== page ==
X-Yankees, Mets great Darryl Strawberry hope Aaron Judge won’t repeat ‘the biggest mistake of my career’ klapischo

New York – Baseball fans of a certain age will remember that New York felt the same way in 1985, when Yankees And Mets were equal and in the city fierce debate swirled around Mattingly vs Hernandez.

No one can show those memories better than Darryl Strawberry, Joe played for both teams, won championships on both sides of the city and is still clinging to its history. When asked what he pulls for these days, Straw laughs and says, “Come on, man, I root for New York.”

So how perfect was it that Strawberry threw out subway seriesThe first pitch on Tuesday, as the decibel level at Citi Field, was forming a crescent. it would still be a few hours before Mets hurt Yankees 6-3, but by the time Straw reached the mound and found himself in a time warp, the building was already shaking its hinges.

“There’s no place like this,” Darryl would later say over the phone. “If you like pressure, you like excitement, you want to play a place where it matters, then nothing compares to New York. It was like that in my time. Good to see it happen again.” Put.”

Buy Yankee Tickets: STUBHUB, flaming seats, ticket smart, ticketmaster

Buy Mets Tickets: STUBHUB, flaming seats, ticket smart, ticketmaster

Strawberry’s Appreciation for the Big Apple Could Easily Be Interpreted as Advice Aaron Judge, The similarities between the two sluggers are truly uncanny. Like the judge today, Strawberry set out to test the market at the height of his career in 1991, convinced he could make more money elsewhere (truely) and find happiness from the first and only team he’d never met. Knew (not true).

Strawberry still says signing with the Dodgers “was the biggest mistake of my career” which is why Judge has a keen interest in his future. Without missing a beat, he says, “My hope is that Aaron doesn’t leave New York.”

This is where the seminar begins. Strawberry is astounded by the Yankees’ reluctance to make the judge an offer he could not refuse before Opening Day. Leaving the door open – even with the reasonable Seven Years, $213.5 Million Offer Ownership took a risk that put the onus on the judge.

“You’re telling a young player, ‘Go out and prove yourself,'” Strawberry said. “Not that the judge made a mistake placing the bet on himself. I can tell you right now. But my gosh, look what he’s done with the opportunity. He hasn’t even played 100 matches and he hit about 40 homers Is.”

Strawberry made sure to emphasize the scouting report on the judges passed from one generation to the home run machine to the next.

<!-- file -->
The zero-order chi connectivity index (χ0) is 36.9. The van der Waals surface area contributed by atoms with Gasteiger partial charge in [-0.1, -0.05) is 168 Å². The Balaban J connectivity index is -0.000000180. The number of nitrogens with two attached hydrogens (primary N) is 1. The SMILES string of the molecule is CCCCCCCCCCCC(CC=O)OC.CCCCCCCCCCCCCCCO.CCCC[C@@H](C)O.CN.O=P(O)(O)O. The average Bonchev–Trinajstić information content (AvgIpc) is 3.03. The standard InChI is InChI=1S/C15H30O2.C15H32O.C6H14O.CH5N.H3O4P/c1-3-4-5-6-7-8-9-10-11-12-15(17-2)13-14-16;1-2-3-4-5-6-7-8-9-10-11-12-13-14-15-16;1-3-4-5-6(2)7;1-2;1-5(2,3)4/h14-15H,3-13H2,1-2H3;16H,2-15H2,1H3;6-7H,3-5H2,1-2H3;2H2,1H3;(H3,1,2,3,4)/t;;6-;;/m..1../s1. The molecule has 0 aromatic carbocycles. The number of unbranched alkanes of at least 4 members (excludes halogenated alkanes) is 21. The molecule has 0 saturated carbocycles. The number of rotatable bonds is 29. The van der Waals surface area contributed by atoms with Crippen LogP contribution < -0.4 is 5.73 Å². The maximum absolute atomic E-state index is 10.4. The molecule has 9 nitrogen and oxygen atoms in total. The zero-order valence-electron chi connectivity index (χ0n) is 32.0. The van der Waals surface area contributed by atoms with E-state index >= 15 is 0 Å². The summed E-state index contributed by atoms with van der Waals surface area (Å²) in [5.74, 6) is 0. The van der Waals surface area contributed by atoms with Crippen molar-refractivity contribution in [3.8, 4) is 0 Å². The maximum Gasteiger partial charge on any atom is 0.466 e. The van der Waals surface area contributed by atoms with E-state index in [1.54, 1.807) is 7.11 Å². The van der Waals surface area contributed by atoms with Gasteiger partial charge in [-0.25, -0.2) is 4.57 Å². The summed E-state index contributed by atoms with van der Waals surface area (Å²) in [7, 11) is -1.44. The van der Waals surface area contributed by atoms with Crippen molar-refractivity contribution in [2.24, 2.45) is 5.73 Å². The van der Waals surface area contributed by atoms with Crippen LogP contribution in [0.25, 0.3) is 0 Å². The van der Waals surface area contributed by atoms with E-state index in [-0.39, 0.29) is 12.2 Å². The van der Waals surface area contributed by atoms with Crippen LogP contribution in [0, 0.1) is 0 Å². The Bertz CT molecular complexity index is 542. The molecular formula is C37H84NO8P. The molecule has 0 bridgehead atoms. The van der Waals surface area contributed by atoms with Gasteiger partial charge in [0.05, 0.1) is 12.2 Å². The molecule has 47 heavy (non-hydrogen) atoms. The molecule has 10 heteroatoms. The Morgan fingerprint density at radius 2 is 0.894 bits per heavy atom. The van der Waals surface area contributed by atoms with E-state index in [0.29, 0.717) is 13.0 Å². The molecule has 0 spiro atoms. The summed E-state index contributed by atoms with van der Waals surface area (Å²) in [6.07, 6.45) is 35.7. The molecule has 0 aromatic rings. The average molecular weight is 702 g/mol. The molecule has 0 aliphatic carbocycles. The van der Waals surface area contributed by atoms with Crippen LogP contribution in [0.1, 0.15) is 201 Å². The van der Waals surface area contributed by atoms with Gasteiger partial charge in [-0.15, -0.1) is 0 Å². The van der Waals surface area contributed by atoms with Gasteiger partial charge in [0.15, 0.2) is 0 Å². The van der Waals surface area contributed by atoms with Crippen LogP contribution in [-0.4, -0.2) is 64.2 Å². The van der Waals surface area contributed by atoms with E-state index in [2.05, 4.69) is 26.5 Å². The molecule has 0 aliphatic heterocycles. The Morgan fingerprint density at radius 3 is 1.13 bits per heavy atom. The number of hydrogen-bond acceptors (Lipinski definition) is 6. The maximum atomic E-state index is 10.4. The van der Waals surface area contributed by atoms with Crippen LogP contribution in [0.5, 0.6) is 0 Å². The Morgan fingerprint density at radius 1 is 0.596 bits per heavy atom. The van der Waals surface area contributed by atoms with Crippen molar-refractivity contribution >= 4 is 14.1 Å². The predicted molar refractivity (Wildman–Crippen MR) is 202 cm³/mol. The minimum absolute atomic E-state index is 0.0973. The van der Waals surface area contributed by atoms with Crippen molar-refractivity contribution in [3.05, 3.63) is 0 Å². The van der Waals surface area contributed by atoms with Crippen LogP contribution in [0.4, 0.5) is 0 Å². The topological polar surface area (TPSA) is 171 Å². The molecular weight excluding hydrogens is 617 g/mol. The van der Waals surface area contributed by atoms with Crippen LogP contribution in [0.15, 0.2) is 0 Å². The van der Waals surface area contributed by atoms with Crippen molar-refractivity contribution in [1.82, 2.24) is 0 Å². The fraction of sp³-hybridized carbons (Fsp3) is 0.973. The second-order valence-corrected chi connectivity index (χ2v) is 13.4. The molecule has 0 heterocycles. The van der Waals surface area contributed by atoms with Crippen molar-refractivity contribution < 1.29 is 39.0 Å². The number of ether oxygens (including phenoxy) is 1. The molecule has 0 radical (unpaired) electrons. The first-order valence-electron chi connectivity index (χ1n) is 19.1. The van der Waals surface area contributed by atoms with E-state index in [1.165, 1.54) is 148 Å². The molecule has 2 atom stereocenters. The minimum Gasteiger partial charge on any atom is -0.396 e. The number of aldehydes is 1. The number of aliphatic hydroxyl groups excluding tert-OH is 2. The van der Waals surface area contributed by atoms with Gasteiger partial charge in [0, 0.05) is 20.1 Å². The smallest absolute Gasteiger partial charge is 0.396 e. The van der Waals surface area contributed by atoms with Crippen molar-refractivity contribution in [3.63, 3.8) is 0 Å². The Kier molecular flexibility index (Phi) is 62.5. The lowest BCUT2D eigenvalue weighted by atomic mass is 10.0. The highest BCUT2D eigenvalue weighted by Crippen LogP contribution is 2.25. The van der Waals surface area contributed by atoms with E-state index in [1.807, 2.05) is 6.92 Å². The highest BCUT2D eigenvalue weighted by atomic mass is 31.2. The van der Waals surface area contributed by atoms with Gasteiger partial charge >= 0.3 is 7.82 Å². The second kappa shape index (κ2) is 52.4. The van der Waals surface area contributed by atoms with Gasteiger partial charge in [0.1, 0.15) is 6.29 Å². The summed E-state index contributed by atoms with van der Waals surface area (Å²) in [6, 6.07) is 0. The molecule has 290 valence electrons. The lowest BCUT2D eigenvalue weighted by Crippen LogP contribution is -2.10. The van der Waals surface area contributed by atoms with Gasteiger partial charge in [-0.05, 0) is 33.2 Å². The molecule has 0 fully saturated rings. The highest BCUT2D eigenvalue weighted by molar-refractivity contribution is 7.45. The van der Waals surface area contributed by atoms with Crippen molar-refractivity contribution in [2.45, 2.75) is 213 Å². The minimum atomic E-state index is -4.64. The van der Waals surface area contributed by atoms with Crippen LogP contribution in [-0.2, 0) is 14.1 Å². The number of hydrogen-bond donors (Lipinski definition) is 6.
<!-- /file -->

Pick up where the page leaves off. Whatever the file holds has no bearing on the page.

“Formidable hitter,” he said of the judge. “Surprised how much power he generates.”

But Strawberry’s five-star rating comes with a clear reminder for the Yankees leader: Saying goodbye to New York will come at a heavy cost. That would mean sacrificing the nightly adrenaline rush, madness in the stands, and the virtual guarantee of post-season travel every October.

“Where else are you going to get it?” Strawberry asked. “If you want a place that’s quiet, if you like being in the background where you’re supposed to be alone, New York isn’t for you. But I don’t think Aaron Judge is that kind of person.

I asked Strawberry if the judge reminded her of herself, knowing it was a two-part question. There’s no connection between Judge and the Mets-era Strawberry, who, by his own admission, “made every mistake you can think of.”

Want to bet on MLB?

View Latest World Series Odds

But the strawberry of the late ’90s, whose career was revived George SteinbrennerAppreciate the judge’s maturity and leadership. Straw was about 40 years old by the time he developed spiritually. Finally sober and drug-free, Strawberry has dedicated the past two decades to his ministry and charity.

Although Strawberry lives in St. Louis, she was in the area this week to attend the Gambino Medical and Science Foundation’s 26th annual charity golf outing. The proceeds were committed to the treatment and eradication of pediatric cancer.

Earlier in the day, Strawberry learned about a Mets fan who was seriously ill: Phil Taormina, deputy chief of the East Rutherford Police Department, was diagnosed with liver cancer. Strawberry called the officer at Hackensack Medical Center to pray for him but he could not go.

Fearless, Straw said, “I’m going to try again (today).”

Tragically, only 47-year-old Taormina passed away on Wednesday morning. Strawberry left a voicemail message for the family to help them grieve.

The offer had nothing to do with a keen interest in the Mets or the Yankees. Straw has opened his heart to any and all. But baseball is still in his genes. Those few moments in front of the city’s sold out crowd brought back a crowd of memories. When Strawberry says, “I really hope we have a true Subway series,” he’s speaking as a true New York ambassador. Just don’t ask him to take sides.

“Nothing can replace the eight years I have with the Mets, but nothing can replace the chance to come to the Yankees and play for Joe Toure,” Strawberry said. “I’m indebted to him and Mr. Steinbrenner for everything. Playing all over town helped me grow up.”

Strawberry will be back in New York next month First Mets ‘Old Timers Day’ Since 1994. he will miss Yankees ‘Old Timers’ Celebration This Saturday, but don’t read anything in that.

The Mets first asked, months ago, to beat the Yankees to the punch. Straw’s schedule for this weekend was already set or he would have been in the Bronx, a perfect 2-for-2 summer finish in the Big Apple loyalty test.

Not many players could achieve this. But Strawberry hopes the judges are taking an overriding lesson: Never forget your roots.

Thank you for trusting us to provide the journalism you can trust. Please consider supporting us with a subscription.

Bob Clappish can be reached here bklapisch@njadvancemedia.com,

Leave a Reply

Your email address will not be published.